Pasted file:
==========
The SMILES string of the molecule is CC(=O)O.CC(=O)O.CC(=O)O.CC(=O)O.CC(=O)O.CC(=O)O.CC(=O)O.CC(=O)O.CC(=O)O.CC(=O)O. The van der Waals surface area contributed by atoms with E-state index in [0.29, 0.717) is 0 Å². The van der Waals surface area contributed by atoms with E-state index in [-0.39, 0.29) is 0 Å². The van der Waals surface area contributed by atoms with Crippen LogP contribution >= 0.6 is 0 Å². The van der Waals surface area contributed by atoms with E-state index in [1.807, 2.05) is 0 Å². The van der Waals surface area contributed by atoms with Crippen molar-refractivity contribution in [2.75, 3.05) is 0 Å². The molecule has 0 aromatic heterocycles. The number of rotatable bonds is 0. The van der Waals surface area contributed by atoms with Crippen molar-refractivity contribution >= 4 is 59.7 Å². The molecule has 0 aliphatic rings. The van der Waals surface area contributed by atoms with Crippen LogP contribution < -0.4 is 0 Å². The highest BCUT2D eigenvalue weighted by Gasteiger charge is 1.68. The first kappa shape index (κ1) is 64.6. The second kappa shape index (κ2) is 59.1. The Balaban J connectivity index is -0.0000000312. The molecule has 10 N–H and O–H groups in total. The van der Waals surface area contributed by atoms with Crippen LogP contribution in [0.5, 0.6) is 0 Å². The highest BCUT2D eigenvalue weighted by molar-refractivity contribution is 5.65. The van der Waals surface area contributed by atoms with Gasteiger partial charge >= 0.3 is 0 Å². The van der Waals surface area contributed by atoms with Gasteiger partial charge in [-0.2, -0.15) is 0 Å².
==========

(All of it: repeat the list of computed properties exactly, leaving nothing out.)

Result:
The SMILES string of the molecule is CC(=O)O.CC(=O)O.CC(=O)O.CC(=O)O.CC(=O)O.CC(=O)O.CC(=O)O.CC(=O)O.CC(=O)O.CC(=O)O. The van der Waals surface area contributed by atoms with E-state index in [0.29, 0.717) is 0 Å². The van der Waals surface area contributed by atoms with E-state index in [-0.39, 0.29) is 0 Å². The van der Waals surface area contributed by atoms with Crippen LogP contribution >= 0.6 is 0 Å². The van der Waals surface area contributed by atoms with E-state index in [1.807, 2.05) is 0 Å². The van der Waals surface area contributed by atoms with Crippen molar-refractivity contribution in [2.75, 3.05) is 0 Å². The molecule has 0 aromatic heterocycles. The number of rotatable bonds is 0. The van der Waals surface area contributed by atoms with Crippen molar-refractivity contribution >= 4 is 59.7 Å². The molecule has 0 aliphatic rings. The van der Waals surface area contributed by atoms with Crippen LogP contribution < -0.4 is 0 Å². The highest BCUT2D eigenvalue weighted by Gasteiger charge is 1.68. The first kappa shape index (κ1) is 64.6. The second kappa shape index (κ2) is 59.1. The Balaban J connectivity index is -0.0000000312. The molecule has 10 N–H and O–H groups in total. The van der Waals surface area contributed by atoms with Crippen LogP contribution in [0.5, 0.6) is 0 Å². The highest BCUT2D eigenvalue weighted by molar-refractivity contribution is 5.65. The van der Waals surface area contributed by atoms with Gasteiger partial charge >= 0.3 is 0 Å². The van der Waals surface area contributed by atoms with Gasteiger partial charge in [-0.2, -0.15) is 0 Å².